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Jesus loves us the way he finds us, but loves us enough not to leave as he finds us.


Jesus loves us the way he finds us, but loves us enough not to leave as he finds us.

Jairus’ daughter and the Women who touches Jesus (Mark 5 :21- end )

Two stories are here woven together, where both central figures are female. The place of women in the church and indeed in the kingdom of God has received very great attention in recent decades and we live now in the middle of a revolution.

The bible is primarily “patriarchal” in character, reflecting the culture of its origin, but has as surprising amount to say about women, and they are surprisingly central to what goes on in the life of Jesus, despite the fact that his inner circle of disciples were admittedly all men.

In Israel, the place of women seems to have deteriorated in what we call the inter-testamental period,  between what we might regard as “Malachi and Matthew”. An aristocratic scholar of Israel named Ben Sirach argued that that women should be “good mothers and wives, but if you don’t like your wife, don’t trust her and keep close records of the supplies you entrust to her, do not entrust her with property and do not let her support you.” Basically, women were responsible for sin coming into the world and daughters were a disaster! Jesus comes into a society that has been influenced in this way for 400 years or longer. How did he respond ?

The first woman in our reading that is the woman affected by an issue of blood. He is surrounded by a crowd so great that he is not sure who is actually touching him at any given moment but mysteriously, healing power flows from Jesus to the woman without his deliberate intent. Somehow the Holy Spirit, flows through him and heals the woman. I do not wish to explain that, merely to note it.

The more significant thing so what happens next. Jesus is aware of the power that has just flowed through him and wants to know “WHO TOUCHED ME?”. The crowd stops moving, silence falls into an awkward embarrassed tension. Lots of people touched him, he was in a crowd, but someone’s contact with him had been deeply significant.   That is somewhat true of every meeting here at St John’s. We gather a crowd of 70 or 80, all of whom “touch Jesus” in a certain way. But usually there one for whom that touch is deeply significant. God has a special gift for someone every week, but it is not everyone every week.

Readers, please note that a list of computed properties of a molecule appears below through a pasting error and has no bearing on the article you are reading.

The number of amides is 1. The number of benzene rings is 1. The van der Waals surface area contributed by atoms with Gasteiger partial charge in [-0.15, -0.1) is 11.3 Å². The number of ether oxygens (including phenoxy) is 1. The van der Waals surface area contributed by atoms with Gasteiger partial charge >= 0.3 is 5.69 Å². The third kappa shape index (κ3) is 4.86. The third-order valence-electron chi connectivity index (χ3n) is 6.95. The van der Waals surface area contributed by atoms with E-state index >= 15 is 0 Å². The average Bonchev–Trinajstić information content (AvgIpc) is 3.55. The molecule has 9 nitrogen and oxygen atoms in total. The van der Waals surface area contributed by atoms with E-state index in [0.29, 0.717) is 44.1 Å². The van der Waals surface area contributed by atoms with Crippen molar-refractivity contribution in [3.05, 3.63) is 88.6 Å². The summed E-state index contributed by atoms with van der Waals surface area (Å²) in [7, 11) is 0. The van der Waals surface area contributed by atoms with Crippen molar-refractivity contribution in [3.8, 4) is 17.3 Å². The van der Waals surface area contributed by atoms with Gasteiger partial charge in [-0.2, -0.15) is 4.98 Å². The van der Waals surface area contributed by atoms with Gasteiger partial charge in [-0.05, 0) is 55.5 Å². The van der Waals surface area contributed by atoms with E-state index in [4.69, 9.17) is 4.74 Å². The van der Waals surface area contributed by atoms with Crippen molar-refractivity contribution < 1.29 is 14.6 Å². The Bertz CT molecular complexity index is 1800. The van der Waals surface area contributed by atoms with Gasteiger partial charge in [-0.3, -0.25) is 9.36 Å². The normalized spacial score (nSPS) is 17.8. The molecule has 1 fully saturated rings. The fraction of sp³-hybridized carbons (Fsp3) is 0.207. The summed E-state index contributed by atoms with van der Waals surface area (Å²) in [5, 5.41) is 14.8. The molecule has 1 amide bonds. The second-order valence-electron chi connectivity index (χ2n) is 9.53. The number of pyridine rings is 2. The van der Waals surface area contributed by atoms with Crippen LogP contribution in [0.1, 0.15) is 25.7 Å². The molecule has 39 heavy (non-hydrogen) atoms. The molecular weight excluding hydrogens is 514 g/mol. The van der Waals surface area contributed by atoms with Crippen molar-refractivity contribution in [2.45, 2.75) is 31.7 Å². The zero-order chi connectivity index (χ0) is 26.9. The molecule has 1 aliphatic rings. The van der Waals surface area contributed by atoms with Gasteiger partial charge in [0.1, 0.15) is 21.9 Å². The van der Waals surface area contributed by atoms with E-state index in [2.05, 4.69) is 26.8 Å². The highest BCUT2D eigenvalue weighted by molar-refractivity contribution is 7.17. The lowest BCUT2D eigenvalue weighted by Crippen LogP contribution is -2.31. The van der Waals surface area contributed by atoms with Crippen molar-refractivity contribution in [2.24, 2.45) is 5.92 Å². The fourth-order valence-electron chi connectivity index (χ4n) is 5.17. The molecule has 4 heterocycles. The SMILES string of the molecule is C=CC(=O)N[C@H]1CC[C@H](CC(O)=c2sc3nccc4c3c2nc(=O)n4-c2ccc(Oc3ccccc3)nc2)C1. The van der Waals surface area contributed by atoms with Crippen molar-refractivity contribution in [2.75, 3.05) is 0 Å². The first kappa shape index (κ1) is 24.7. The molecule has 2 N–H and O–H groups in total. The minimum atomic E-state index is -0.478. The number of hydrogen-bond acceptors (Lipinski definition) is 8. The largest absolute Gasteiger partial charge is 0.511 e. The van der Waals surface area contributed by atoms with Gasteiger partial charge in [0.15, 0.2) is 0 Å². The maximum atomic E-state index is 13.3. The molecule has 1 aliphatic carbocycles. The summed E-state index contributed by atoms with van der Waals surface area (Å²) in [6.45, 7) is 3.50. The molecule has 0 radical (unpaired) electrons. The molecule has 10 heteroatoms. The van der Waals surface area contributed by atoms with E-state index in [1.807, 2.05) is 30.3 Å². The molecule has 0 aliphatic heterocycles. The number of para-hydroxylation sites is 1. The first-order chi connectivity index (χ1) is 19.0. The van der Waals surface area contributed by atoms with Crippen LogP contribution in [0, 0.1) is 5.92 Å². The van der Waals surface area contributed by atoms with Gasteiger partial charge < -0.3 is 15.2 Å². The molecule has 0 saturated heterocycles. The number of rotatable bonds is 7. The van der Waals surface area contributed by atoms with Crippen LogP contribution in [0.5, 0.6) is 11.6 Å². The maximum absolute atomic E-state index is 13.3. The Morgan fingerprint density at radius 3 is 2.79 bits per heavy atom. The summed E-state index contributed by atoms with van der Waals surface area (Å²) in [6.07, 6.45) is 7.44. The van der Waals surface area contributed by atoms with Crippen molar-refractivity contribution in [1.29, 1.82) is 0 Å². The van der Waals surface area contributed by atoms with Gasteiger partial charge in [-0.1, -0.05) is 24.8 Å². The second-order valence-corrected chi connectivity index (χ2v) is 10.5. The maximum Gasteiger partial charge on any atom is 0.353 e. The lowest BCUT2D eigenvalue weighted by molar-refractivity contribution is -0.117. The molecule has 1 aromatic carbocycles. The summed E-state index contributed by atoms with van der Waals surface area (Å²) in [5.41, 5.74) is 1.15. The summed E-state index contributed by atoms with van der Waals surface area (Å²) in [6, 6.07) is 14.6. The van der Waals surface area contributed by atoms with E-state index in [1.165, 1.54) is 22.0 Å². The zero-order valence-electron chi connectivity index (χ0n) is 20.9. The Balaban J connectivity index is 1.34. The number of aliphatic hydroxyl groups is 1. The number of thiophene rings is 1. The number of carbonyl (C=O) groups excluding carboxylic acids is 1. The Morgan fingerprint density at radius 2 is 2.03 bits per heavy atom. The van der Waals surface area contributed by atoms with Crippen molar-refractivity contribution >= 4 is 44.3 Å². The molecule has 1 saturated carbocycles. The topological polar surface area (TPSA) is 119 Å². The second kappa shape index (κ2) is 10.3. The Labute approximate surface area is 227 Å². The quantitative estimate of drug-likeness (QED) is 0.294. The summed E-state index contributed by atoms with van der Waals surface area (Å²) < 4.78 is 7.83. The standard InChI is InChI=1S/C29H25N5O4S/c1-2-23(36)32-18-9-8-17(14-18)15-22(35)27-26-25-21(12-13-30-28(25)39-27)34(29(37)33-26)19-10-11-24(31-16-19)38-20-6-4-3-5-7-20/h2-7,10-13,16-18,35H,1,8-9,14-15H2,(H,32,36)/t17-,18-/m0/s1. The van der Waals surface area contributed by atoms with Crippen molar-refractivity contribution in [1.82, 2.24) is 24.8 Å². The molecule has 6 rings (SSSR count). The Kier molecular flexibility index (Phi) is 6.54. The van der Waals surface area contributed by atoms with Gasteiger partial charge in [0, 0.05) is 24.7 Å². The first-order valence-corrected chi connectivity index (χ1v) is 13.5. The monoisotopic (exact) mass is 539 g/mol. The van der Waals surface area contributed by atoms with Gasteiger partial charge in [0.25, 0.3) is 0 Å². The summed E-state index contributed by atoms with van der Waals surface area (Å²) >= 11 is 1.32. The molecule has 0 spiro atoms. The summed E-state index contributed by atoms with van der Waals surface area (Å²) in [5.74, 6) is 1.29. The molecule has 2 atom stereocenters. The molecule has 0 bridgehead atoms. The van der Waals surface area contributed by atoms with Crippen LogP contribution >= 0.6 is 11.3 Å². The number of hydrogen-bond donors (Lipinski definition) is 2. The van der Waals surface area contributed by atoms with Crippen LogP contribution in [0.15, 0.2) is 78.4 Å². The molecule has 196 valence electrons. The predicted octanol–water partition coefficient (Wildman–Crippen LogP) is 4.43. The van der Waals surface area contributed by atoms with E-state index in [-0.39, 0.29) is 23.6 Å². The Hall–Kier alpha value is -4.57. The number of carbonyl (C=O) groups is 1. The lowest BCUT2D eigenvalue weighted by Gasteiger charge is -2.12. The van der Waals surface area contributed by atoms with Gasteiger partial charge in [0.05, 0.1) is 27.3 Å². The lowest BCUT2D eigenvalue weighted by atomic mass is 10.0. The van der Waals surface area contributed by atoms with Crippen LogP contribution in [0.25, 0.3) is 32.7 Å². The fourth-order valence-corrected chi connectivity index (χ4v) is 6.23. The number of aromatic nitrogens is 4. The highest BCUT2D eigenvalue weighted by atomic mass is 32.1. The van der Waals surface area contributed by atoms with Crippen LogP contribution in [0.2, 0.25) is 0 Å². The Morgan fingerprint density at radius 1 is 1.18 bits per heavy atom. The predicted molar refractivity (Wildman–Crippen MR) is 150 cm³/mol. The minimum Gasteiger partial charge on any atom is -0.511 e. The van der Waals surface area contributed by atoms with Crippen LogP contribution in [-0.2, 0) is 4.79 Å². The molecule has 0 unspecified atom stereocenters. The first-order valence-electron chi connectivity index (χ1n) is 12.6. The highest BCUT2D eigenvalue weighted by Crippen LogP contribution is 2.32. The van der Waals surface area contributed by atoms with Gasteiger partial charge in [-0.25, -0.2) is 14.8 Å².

The woman knows it has happened to her,  but right now she is afraid rather than overjoyed. She knows that she should not be around other people with an affliction that made her ritually unclean. The trouble was, in this legal sense,  she would be unclean most of the time, and consequently completely socially isolated. She is not just afraid of Jesus, but the crowd of people, lest she be shunned, excluded , and punished. So it is in fear and trembling she falls down before Jesus. What happens then is revealing

  • Firstly, Jesus calls her daughter. The language is family with all it connotations of inclusion and unconditional love.
  • Secondly he commends her faith – she has cried out to the Lord in faith albeit clandestinely -she should not have tried to touch Jesus unless she believed, however faintly.
  • Thirdly, he grants her peace – she is restored now not adjust to health but to inclusion in society, and, the most important thing we can ever received from Jesus, an end to shame.